Guitar amps are an absolute necessity for every guitar player. It magnifies your guitar’s tone and brings out all the subtle artifacts of your guitar’s tone. But what if you want to record your guitar amp’s sound? Can you plug it directly into an audio interface?
You can plug a guitar amp into an audio interface provided the amp has a Line Output (or Line Out). Ideally, you must connect the guitar amp’s Line Out to the audio interface’s Line Input using a 1/4 inch TRS or TS cable. However, the amp cabinet must still be connected to keep the amp head working properly; else, you risk damaging it.
Guitar amps are important for a couple of reasons.
The first duty of a guitar amp is to amplify the guitar’s sound. I think that’s a no brainer, and if you are an avid guitarist, you probably know this.
Electric guitars output a very low audio signal. You can barely hear an electric guitar that is not plugged into an amp; that’s because they output a very low audio signal. A guitar audio signal, without amplification, is known as an instrument-level signal.
When your guitar is plugged into an amp, it boosts the guitar’s audio signal from an instrument-level signal to a line-level signal.
Line level signal is a very strong signal that can be transmitted from one audio component to another. For instance, your amp’s line signal can be transmitted to your audio interface.
Now that we’ve covered the basics of guitar audio signal with or without an amp let me walk you through the right way to connect your amp to an audio interface. After that, we’ll discuss some important things you need to know to protect your amp as well as your audio interface. And then we’ll take a look at the recommended way to record your guitar amp. Let’s get into it.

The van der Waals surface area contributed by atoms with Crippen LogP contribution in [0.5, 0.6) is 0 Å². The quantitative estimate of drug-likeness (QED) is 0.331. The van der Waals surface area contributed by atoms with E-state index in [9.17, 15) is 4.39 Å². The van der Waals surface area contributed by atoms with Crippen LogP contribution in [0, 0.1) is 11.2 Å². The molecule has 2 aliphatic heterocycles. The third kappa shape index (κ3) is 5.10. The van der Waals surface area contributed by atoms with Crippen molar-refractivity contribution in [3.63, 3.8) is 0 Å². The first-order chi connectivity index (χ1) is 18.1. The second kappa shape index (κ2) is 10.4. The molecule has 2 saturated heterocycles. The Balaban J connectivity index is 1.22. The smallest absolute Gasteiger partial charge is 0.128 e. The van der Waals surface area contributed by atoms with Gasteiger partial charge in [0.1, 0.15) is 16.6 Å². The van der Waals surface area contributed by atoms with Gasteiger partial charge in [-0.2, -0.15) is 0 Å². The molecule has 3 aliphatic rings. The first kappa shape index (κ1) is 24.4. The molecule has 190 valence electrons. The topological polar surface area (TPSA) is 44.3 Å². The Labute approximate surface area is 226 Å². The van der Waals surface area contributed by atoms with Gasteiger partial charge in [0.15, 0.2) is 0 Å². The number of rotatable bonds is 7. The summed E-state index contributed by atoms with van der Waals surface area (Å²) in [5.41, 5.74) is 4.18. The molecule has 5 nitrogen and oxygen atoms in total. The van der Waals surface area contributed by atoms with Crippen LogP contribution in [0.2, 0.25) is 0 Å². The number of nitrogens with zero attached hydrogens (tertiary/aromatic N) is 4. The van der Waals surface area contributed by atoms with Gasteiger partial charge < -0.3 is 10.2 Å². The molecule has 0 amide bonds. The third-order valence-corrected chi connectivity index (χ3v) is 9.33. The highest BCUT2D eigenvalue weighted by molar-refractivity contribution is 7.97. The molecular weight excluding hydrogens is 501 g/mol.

How to Connect a Guitar Amp to an Audio Interface
Most guitar amps have a Line-Out. Line-outs allows you to transmit the audio generated from your amp into another audio device. The audio signal sent from the amp will be a line-level signal. As I explained earlier, these are strong audio signals that can be transmitted from one audio component to the other.
On your guitar amp, you will find a jack labeled a LINE OUT. Depending on your amp, it can either be an XLR male jack or a ¼ inch female jack.
To connect a guitar amp to an audio interface, plug one end of an audio cable into the LINE OUT of the amp and the other end into the LINE INPUT of the audio interface.
If both the Line Out and Line Input are ¼” jacks, then you have to use a ¼” balanced or unbalanced cable. However, if you own an amp head with an XLR male jack Line-Out, then you will need an adapter or a cable that will go from an XLR female to a TRS male jack connector. This cable on Amazon will get the job done.
It’s important to connect it to the Line Input on your audio interface. That’s because line inputs are designed to receive line-level signals. Line inputs are at unity gain, which means they neither amplify nor reduce the incoming audio signals’ dB level.
Can you plug the amp in a combo jack input?
Yes, but there is a right way to do it. Let me explain.